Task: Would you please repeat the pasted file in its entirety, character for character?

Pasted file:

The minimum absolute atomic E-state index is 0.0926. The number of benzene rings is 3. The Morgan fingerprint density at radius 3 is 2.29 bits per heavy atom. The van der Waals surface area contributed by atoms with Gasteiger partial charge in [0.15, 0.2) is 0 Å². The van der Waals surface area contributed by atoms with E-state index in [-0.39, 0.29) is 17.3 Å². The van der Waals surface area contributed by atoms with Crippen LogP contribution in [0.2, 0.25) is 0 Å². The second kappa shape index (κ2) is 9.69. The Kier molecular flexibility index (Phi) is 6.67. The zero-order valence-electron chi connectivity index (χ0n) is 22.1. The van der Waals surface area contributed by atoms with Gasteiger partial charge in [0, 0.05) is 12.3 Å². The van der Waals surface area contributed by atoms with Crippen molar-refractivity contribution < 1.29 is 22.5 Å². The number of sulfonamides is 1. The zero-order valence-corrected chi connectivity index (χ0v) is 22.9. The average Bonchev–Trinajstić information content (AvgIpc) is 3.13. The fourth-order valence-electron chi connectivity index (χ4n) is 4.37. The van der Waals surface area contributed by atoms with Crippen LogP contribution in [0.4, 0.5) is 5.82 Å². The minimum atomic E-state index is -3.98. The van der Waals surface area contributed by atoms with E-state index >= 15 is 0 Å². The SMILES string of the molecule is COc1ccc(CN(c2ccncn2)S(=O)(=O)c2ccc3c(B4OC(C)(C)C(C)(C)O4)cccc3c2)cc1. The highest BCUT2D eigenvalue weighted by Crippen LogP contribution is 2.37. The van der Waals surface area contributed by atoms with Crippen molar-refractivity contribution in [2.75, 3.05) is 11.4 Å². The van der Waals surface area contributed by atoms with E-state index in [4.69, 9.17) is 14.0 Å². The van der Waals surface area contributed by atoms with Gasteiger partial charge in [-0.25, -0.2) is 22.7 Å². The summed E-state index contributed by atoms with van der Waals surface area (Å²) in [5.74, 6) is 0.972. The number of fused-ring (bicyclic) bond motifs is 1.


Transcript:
The minimum absolute atomic E-state index is 0.0926. The number of benzene rings is 3. The Morgan fingerprint density at radius 3 is 2.29 bits per heavy atom. The van der Waals surface area contributed by atoms with Gasteiger partial charge in [0.15, 0.2) is 0 Å². The van der Waals surface area contributed by atoms with E-state index in [-0.39, 0.29) is 17.3 Å². The van der Waals surface area contributed by atoms with Crippen LogP contribution in [0.2, 0.25) is 0 Å². The second kappa shape index (κ2) is 9.69. The Kier molecular flexibility index (Phi) is 6.67. The zero-order valence-electron chi connectivity index (χ0n) is 22.1. The van der Waals surface area contributed by atoms with Gasteiger partial charge in [0, 0.05) is 12.3 Å². The van der Waals surface area contributed by atoms with Crippen molar-refractivity contribution < 1.29 is 22.5 Å². The number of sulfonamides is 1. The zero-order valence-corrected chi connectivity index (χ0v) is 22.9. The average Bonchev–Trinajstić information content (AvgIpc) is 3.13. The fourth-order valence-electron chi connectivity index (χ4n) is 4.37. The van der Waals surface area contributed by atoms with Crippen LogP contribution in [0.4, 0.5) is 5.82 Å². The minimum atomic E-state index is -3.98. The van der Waals surface area contributed by atoms with E-state index >= 15 is 0 Å². The SMILES string of the molecule is COc1ccc(CN(c2ccncn2)S(=O)(=O)c2ccc3c(B4OC(C)(C)C(C)(C)O4)cccc3c2)cc1. The highest BCUT2D eigenvalue weighted by Crippen LogP contribution is 2.37. The van der Waals surface area contributed by atoms with Crippen molar-refractivity contribution in [2.75, 3.05) is 11.4 Å². The van der Waals surface area contributed by atoms with E-state index in [4.69, 9.17) is 14.0 Å². The van der Waals surface area contributed by atoms with Gasteiger partial charge in [-0.25, -0.2) is 22.7 Å². The summed E-state index contributed by atoms with van der Waals surface area (Å²) in [5.74, 6) is 0.972. The number of fused-ring (bicyclic) bond motifs is 1.